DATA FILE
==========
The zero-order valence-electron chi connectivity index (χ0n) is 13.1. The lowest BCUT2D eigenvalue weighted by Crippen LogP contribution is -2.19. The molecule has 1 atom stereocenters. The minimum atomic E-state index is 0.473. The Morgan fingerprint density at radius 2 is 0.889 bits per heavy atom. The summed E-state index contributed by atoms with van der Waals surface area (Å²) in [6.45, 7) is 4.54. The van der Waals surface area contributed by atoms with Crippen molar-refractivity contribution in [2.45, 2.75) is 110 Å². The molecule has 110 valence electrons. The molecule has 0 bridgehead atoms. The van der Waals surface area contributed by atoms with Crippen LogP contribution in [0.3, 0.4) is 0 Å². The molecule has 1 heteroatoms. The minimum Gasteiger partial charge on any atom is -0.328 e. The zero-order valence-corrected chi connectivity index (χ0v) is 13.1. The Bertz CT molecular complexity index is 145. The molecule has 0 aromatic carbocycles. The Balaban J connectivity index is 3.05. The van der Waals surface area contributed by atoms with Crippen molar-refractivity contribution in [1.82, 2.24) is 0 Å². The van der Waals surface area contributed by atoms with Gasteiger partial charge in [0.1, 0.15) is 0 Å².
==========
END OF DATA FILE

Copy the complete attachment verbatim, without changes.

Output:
The zero-order valence-electron chi connectivity index (χ0n) is 13.1. The lowest BCUT2D eigenvalue weighted by Crippen LogP contribution is -2.19. The molecule has 1 atom stereocenters. The minimum atomic E-state index is 0.473. The Morgan fingerprint density at radius 2 is 0.889 bits per heavy atom. The summed E-state index contributed by atoms with van der Waals surface area (Å²) in [6.45, 7) is 4.54. The van der Waals surface area contributed by atoms with Crippen molar-refractivity contribution in [2.45, 2.75) is 110 Å². The molecule has 110 valence electrons. The molecule has 0 bridgehead atoms. The van der Waals surface area contributed by atoms with Crippen LogP contribution in [0.3, 0.4) is 0 Å². The molecule has 1 heteroatoms. The minimum Gasteiger partial charge on any atom is -0.328 e. The zero-order valence-corrected chi connectivity index (χ0v) is 13.1. The Bertz CT molecular complexity index is 145. The molecule has 0 aromatic carbocycles. The Balaban J connectivity index is 3.05. The van der Waals surface area contributed by atoms with Crippen molar-refractivity contribution in [1.82, 2.24) is 0 Å². The van der Waals surface area contributed by atoms with Gasteiger partial charge in [0.1, 0.15) is 0 Å².